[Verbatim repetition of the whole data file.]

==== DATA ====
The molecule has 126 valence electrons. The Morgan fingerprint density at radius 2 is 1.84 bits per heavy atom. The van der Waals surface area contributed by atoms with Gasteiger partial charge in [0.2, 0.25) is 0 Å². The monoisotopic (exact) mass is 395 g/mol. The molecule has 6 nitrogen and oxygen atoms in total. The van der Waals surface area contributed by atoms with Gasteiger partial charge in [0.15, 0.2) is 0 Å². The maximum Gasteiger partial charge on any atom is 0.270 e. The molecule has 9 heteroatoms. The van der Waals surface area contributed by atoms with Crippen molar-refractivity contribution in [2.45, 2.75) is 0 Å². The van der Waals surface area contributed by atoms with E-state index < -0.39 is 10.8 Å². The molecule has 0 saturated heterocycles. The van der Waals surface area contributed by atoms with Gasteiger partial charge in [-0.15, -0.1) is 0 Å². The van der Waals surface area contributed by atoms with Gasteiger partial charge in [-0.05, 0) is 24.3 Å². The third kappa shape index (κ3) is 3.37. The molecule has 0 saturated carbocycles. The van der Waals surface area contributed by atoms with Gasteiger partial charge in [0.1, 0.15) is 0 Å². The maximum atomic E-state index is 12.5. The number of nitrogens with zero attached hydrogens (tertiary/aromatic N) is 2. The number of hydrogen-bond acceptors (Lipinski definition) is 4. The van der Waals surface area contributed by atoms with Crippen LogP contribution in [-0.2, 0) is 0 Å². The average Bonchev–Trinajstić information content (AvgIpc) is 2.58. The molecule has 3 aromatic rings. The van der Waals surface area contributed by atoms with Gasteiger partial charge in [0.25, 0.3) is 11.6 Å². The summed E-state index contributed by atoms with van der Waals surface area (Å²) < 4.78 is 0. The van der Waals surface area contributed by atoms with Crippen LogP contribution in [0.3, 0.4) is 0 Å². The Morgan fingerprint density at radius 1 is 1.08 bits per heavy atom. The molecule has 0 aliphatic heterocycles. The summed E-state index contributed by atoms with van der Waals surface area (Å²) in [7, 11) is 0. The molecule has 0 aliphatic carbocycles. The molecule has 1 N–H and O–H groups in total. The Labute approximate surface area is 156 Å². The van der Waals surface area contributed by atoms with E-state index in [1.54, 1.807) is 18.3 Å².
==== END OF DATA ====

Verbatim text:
The molecule has 126 valence electrons. The Morgan fingerprint density at radius 2 is 1.84 bits per heavy atom. The van der Waals surface area contributed by atoms with Gasteiger partial charge in [0.2, 0.25) is 0 Å². The monoisotopic (exact) mass is 395 g/mol. The molecule has 6 nitrogen and oxygen atoms in total. The van der Waals surface area contributed by atoms with Gasteiger partial charge in [0.15, 0.2) is 0 Å². The maximum Gasteiger partial charge on any atom is 0.270 e. The molecule has 9 heteroatoms. The van der Waals surface area contributed by atoms with Crippen molar-refractivity contribution in [2.45, 2.75) is 0 Å². The van der Waals surface area contributed by atoms with E-state index < -0.39 is 10.8 Å². The molecule has 0 saturated heterocycles. The van der Waals surface area contributed by atoms with Gasteiger partial charge in [-0.15, -0.1) is 0 Å². The van der Waals surface area contributed by atoms with Gasteiger partial charge in [-0.05, 0) is 24.3 Å². The third kappa shape index (κ3) is 3.37. The molecule has 0 saturated carbocycles. The van der Waals surface area contributed by atoms with Gasteiger partial charge in [0.1, 0.15) is 0 Å². The maximum atomic E-state index is 12.5. The number of nitrogens with zero attached hydrogens (tertiary/aromatic N) is 2. The number of hydrogen-bond acceptors (Lipinski definition) is 4. The van der Waals surface area contributed by atoms with Crippen LogP contribution in [-0.2, 0) is 0 Å². The average Bonchev–Trinajstić information content (AvgIpc) is 2.58. The molecule has 3 aromatic rings. The van der Waals surface area contributed by atoms with Gasteiger partial charge in [0.25, 0.3) is 11.6 Å². The summed E-state index contributed by atoms with van der Waals surface area (Å²) < 4.78 is 0. The van der Waals surface area contributed by atoms with Crippen LogP contribution in [0.3, 0.4) is 0 Å². The Morgan fingerprint density at radius 1 is 1.08 bits per heavy atom. The molecule has 0 aliphatic heterocycles. The summed E-state index contributed by atoms with van der Waals surface area (Å²) in [7, 11) is 0. The molecule has 0 aliphatic carbocycles. The molecule has 1 N–H and O–H groups in total. The Labute approximate surface area is 156 Å². The van der Waals surface area contributed by atoms with E-state index in [1.54, 1.807) is 18.3 Å².